Opinion | Ken’s Rule #3 - Strategy, Structure, People: Perfect Your Organization | Vietcetera
Relax Banner

Opinion | Ken’s Rule #3 - Strategy, Structure, People: Perfect Your Organization

Examine performing and non-performing organizations or departments, and build a strategy.

Opinion | Ken’s Rule #3 - Strategy, Structure, People: Perfect Your Organization

The results of Strategy, Structure, People are powerful and the learnings are endless. | Source: Shutterstock

Ken Stearns is a grandfather, father, midwestern boy, writer, speaker, photographer, and lyrist. As he winds down his decades-long insurance career, the influence of his travels, experiences, exposure to cultures, religions, and music is beginning to emerge. Ken continues to write with several projects in the works, and he enjoys photography and writes music.

From Rule #1 "Tom Yum Team Building: Balance Your Approach" to Rule #2 "Delegate, Delegate, Delegate: Leverage Your Leadership", here's Rule #3. Brace yourselves.

"Strategy, Structure, People" is a methodology I have developed and used now in more than four countries and multiple businesses over the last several years. 

The process carefully examines performing and non-performing organizations or departments, and it begins with making sure you have a clear and up-to-date strategy that’s supported by well-articulated statements of your mission and vision. These guiding lights are telling your customers, partners, and staff where you are going and the values and principles that guide you. 

Up to this point, it’s been clear who you are, what kind of organization you are, the value you bring to your customers, and how you execute that. But now it’s time to build the right strategies to get you there, the organizational structures to support the delivery of these strategies, and the right people in the right roles to deliver the right skill, management, or leadership that’s needed across those organizational structures.

While the company has an overall strategy, each team, each department will need its own strategies to support the delivery of the overall organizational one. Thus, creating a strategy document for every department is a critical step to laying out what each team needs to deliver each month, each quarter, each year in order to support the company objectives — for example, what projects need to be completed, what research should be carried out, and what deliverables are needed and when. 

Source: Shutterstock

In the development of the strategy document the new structure begins to emerge, with all the resources and skill sets and experience that are needed spelled out. We can then examine the current structure of the team. Are we resourced correctly to develop and deliver the strategies, the projects, and the change that support the overall company objectives? You may find that some functions become suddenly obsolete, while other critical areas are nearly void of the necessary resources, experience or skills.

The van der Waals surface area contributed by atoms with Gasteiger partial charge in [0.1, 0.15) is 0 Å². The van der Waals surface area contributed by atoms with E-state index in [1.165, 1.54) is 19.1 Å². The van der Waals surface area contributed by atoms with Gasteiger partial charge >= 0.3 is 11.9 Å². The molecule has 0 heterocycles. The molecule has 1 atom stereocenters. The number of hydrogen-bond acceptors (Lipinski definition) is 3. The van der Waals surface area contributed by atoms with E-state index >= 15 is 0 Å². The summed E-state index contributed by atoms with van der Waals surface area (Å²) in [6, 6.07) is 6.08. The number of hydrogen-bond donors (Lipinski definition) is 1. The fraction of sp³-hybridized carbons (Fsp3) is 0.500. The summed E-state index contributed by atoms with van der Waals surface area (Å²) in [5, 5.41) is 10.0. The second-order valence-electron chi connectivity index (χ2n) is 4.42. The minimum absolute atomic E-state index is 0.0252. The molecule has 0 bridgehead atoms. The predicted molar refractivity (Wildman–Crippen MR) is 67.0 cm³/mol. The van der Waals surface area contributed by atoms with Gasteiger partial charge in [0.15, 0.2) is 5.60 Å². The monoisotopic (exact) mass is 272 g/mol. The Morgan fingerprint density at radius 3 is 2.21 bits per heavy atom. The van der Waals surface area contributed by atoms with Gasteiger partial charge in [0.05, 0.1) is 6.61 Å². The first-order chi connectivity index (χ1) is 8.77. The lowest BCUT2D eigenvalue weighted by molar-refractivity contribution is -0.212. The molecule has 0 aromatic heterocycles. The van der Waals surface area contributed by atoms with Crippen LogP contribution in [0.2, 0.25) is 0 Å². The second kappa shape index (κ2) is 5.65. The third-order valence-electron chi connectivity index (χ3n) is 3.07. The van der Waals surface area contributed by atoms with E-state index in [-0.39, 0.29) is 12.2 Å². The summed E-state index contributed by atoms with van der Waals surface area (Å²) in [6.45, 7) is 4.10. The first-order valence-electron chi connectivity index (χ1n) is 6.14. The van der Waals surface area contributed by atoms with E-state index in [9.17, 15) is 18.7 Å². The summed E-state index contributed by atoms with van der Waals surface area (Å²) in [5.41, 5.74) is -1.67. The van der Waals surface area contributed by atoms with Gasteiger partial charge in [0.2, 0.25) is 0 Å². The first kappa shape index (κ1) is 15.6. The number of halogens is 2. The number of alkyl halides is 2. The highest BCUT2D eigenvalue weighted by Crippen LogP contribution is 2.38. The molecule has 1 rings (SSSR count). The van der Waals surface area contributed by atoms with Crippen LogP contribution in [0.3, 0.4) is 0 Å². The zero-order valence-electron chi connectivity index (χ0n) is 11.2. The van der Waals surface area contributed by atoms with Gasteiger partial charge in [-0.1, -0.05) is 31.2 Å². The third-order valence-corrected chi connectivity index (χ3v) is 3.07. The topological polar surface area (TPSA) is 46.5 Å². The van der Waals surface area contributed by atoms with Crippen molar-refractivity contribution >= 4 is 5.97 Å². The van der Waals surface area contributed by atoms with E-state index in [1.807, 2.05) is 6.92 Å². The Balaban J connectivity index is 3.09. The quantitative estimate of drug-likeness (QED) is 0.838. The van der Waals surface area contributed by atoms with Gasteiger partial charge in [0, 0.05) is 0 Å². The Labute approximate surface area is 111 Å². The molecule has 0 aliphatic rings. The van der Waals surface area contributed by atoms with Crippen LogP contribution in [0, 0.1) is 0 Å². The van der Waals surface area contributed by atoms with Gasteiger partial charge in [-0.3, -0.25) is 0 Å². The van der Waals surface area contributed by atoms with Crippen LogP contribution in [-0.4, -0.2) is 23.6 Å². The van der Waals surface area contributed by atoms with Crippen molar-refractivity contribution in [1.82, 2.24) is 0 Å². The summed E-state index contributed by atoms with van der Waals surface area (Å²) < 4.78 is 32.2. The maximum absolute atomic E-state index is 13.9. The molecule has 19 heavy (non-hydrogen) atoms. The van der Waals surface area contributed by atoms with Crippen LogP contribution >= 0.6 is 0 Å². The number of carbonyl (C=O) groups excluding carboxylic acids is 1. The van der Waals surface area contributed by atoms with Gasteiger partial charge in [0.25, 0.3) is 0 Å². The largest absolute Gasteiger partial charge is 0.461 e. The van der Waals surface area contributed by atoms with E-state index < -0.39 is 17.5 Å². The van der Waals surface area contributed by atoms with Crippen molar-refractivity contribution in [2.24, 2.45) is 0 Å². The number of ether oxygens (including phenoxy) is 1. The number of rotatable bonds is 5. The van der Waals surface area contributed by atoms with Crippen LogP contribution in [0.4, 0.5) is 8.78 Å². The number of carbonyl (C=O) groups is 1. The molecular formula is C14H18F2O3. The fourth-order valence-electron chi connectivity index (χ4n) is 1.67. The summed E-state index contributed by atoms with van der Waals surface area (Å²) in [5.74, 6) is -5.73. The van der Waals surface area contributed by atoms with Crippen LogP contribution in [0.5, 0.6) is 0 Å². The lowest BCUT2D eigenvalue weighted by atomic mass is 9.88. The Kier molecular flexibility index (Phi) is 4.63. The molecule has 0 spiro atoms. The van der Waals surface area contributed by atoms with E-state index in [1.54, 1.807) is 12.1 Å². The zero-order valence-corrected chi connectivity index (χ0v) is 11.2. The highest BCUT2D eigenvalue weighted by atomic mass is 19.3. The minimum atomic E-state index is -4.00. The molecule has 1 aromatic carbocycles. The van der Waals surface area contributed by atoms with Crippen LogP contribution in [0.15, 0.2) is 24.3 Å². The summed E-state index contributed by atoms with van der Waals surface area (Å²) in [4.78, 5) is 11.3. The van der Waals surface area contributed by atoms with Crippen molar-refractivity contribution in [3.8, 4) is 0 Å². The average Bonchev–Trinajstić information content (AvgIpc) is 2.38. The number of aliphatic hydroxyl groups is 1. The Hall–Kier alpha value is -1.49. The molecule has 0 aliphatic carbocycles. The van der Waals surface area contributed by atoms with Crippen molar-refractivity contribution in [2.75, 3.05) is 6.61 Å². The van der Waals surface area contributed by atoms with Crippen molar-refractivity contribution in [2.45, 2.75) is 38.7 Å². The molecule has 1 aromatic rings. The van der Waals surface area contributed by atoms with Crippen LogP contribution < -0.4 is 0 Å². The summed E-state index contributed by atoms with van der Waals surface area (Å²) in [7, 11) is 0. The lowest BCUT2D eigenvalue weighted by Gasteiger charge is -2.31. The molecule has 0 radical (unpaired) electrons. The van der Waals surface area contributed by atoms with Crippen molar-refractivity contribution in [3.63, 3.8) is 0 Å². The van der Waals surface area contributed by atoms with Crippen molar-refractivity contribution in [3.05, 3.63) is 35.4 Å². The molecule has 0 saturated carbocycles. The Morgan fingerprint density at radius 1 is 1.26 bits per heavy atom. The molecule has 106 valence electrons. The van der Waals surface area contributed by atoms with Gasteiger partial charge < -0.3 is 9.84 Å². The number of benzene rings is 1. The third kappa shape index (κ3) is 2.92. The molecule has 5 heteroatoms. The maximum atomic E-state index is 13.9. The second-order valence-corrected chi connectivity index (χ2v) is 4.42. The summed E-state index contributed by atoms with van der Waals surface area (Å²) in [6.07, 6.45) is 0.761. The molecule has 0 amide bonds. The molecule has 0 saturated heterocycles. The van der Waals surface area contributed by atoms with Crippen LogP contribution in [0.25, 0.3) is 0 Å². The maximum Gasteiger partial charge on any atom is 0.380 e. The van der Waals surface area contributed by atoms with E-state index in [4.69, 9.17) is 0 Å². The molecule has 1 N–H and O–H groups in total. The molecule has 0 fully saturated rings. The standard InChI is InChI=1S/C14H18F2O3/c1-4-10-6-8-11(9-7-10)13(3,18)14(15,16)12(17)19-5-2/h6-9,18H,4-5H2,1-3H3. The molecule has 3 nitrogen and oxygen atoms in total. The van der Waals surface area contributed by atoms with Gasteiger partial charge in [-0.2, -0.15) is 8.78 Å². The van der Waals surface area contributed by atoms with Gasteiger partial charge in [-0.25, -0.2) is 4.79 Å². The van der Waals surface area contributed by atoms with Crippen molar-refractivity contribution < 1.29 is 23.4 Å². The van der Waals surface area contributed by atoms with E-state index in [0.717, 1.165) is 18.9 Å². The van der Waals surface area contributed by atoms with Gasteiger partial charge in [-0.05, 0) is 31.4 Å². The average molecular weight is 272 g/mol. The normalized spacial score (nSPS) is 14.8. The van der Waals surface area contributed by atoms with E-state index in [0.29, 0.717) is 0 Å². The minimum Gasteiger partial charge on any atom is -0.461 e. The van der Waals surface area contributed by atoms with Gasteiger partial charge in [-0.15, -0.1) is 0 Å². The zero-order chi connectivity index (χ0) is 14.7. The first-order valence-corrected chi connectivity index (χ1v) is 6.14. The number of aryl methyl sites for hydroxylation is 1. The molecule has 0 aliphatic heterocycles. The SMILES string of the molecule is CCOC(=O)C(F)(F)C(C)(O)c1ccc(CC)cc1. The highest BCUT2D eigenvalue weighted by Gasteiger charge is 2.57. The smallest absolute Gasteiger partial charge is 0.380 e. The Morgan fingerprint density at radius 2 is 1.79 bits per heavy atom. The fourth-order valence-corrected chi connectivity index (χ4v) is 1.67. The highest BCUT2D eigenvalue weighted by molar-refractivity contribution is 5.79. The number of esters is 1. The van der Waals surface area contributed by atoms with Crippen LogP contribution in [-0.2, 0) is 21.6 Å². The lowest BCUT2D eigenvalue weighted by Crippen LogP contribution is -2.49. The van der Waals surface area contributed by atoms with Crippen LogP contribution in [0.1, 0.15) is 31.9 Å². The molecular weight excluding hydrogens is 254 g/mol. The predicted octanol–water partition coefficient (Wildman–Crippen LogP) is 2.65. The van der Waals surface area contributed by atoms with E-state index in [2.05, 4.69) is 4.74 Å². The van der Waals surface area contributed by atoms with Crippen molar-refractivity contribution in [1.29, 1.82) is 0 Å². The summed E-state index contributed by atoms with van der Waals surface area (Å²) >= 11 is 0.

You might be faced with two structures. The one you have today through years of evolution, history, and compromises. And the one staring up at you from the paper, the one you know you need to deliver. Transitioning from where you are to the new one will take time and finesse, for sure. Structures involve people, and change with people is complex and difficult — it’s human. 

Having the strategy in place, finalize the structure that you need to deliver and move to the next step — that is, considering who are the right people for the right roles. This is all about aligning the organizational structure to deliver the strategy. Once this part is done, you have a solid strategy, the structure to deliver it, and you can set about filling the boxes with the best people.  The amazing thing I have discovered over the years is the number of times senior people have been left to the side. Once the strategy is completed, rationalized, and aligned, we often have people in the wrong boxes. 

The challenge at this step is to avoid tying together names with boxes or seeing a right or an earned privilege. Lay out the boxes — the organization chart — on a table with sticky notes, devoid of the names you normally associate with that role, the people currently in that position. This is important because we often create roles for people, not for the business, or roles change and we don’t change the person or move the box. 

Source: Shutterstock

This step has to be done without emotion; the human part can be managed later. Never design for a person a role or function around which you put a structure. This would be a massive mistake. 

With your organizational chart, the boxes in front of you, you’re in the midst of a powerful moment. You have managed to design a strategy to support the company objectives, built a superstructure to enable it, and now have a chance to build the team to execute it. Each person is hand-picked and optimized to succeed with a clear vision and a mission. Each box is filled with the right individual for the right reasons. And it’s obvious.

If this is the first time you have used this Rule you will have some significant issues. With the strategy working from the smallest unit up to the largest department, there might be senior people left with no role to fill. The advantage is, of course, a perfectly optimized organization, but in the process, you will have to manage the people issues. 

Whether this is on a department level or a corporate level, exercising the Strategy, Structure, People methodology is the same.  The results are powerful and the learnings endless. It takes courage, a human touch, and a commitment to deliver what you have set out in your mission, your envisioned strategy, and the integrity to do it within the values and principles guiding the company.